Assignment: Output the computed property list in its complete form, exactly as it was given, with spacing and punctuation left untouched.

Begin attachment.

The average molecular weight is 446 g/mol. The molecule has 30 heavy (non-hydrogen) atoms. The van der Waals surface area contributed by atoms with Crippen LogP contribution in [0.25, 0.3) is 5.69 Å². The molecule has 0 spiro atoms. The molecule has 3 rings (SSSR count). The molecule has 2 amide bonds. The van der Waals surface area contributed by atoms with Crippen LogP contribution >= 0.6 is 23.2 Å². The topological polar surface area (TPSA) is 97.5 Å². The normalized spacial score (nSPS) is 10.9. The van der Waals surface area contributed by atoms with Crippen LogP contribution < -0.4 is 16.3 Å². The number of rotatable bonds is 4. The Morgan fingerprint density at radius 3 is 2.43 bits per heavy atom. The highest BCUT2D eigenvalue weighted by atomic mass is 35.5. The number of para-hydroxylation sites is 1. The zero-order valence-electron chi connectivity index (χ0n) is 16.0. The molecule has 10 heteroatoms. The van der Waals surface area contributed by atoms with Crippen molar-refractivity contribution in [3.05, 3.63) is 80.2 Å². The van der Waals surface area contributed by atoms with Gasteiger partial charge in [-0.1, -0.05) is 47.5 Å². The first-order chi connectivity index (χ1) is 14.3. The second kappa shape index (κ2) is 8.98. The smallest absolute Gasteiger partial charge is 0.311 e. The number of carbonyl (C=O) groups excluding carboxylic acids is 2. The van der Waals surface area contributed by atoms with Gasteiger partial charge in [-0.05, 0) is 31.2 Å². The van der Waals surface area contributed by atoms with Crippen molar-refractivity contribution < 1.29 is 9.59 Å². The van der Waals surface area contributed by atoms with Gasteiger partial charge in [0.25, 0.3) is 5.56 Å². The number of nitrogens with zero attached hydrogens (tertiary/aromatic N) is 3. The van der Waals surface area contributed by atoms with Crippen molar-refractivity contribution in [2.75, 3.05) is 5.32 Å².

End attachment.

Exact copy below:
The average molecular weight is 446 g/mol. The molecule has 30 heavy (non-hydrogen) atoms. The van der Waals surface area contributed by atoms with Crippen LogP contribution in [0.25, 0.3) is 5.69 Å². The molecule has 0 spiro atoms. The molecule has 3 rings (SSSR count). The molecule has 2 amide bonds. The van der Waals surface area contributed by atoms with Crippen LogP contribution >= 0.6 is 23.2 Å². The topological polar surface area (TPSA) is 97.5 Å². The normalized spacial score (nSPS) is 10.9. The van der Waals surface area contributed by atoms with Crippen LogP contribution < -0.4 is 16.3 Å². The number of rotatable bonds is 4. The Morgan fingerprint density at radius 3 is 2.43 bits per heavy atom. The highest BCUT2D eigenvalue weighted by atomic mass is 35.5. The number of para-hydroxylation sites is 1. The zero-order valence-electron chi connectivity index (χ0n) is 16.0. The molecule has 10 heteroatoms. The van der Waals surface area contributed by atoms with Crippen molar-refractivity contribution in [3.05, 3.63) is 80.2 Å². The van der Waals surface area contributed by atoms with Gasteiger partial charge in [-0.1, -0.05) is 47.5 Å². The first-order chi connectivity index (χ1) is 14.3. The second kappa shape index (κ2) is 8.98. The smallest absolute Gasteiger partial charge is 0.311 e. The number of carbonyl (C=O) groups excluding carboxylic acids is 2. The van der Waals surface area contributed by atoms with Gasteiger partial charge in [-0.05, 0) is 31.2 Å². The van der Waals surface area contributed by atoms with Crippen molar-refractivity contribution < 1.29 is 9.59 Å². The van der Waals surface area contributed by atoms with Gasteiger partial charge in [0.25, 0.3) is 5.56 Å². The number of nitrogens with zero attached hydrogens (tertiary/aromatic N) is 3. The van der Waals surface area contributed by atoms with Crippen molar-refractivity contribution in [2.75, 3.05) is 5.32 Å².